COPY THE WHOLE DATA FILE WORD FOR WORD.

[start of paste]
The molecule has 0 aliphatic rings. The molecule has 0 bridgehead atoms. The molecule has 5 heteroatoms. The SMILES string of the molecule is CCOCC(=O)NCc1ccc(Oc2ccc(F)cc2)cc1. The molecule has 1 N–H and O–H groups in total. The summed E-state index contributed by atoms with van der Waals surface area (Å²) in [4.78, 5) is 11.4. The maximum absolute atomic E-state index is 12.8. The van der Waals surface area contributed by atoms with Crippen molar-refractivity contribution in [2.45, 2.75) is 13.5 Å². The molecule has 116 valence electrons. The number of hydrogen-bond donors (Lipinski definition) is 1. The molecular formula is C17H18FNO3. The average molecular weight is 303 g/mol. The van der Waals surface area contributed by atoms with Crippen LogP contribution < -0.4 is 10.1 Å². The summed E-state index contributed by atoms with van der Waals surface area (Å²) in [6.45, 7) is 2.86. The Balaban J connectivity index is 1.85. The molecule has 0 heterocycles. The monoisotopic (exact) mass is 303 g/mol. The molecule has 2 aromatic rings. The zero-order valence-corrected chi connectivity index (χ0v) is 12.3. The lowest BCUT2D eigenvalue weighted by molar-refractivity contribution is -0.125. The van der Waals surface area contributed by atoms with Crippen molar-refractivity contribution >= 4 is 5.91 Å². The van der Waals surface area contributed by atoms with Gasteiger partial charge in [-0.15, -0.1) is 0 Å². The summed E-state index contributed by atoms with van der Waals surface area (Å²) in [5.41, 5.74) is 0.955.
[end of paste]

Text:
The molecule has 0 aliphatic rings. The molecule has 0 bridgehead atoms. The molecule has 5 heteroatoms. The SMILES string of the molecule is CCOCC(=O)NCc1ccc(Oc2ccc(F)cc2)cc1. The molecule has 1 N–H and O–H groups in total. The summed E-state index contributed by atoms with van der Waals surface area (Å²) in [4.78, 5) is 11.4. The maximum absolute atomic E-state index is 12.8. The van der Waals surface area contributed by atoms with Crippen molar-refractivity contribution in [2.45, 2.75) is 13.5 Å². The molecule has 116 valence electrons. The number of hydrogen-bond donors (Lipinski definition) is 1. The molecular formula is C17H18FNO3. The average molecular weight is 303 g/mol. The van der Waals surface area contributed by atoms with Crippen LogP contribution < -0.4 is 10.1 Å². The summed E-state index contributed by atoms with van der Waals surface area (Å²) in [6.45, 7) is 2.86. The Balaban J connectivity index is 1.85. The molecule has 0 heterocycles. The monoisotopic (exact) mass is 303 g/mol. The molecule has 2 aromatic rings. The zero-order valence-corrected chi connectivity index (χ0v) is 12.3. The lowest BCUT2D eigenvalue weighted by molar-refractivity contribution is -0.125. The van der Waals surface area contributed by atoms with Crippen molar-refractivity contribution >= 4 is 5.91 Å². The van der Waals surface area contributed by atoms with Gasteiger partial charge in [-0.15, -0.1) is 0 Å². The summed E-state index contributed by atoms with van der Waals surface area (Å²) in [5.41, 5.74) is 0.955.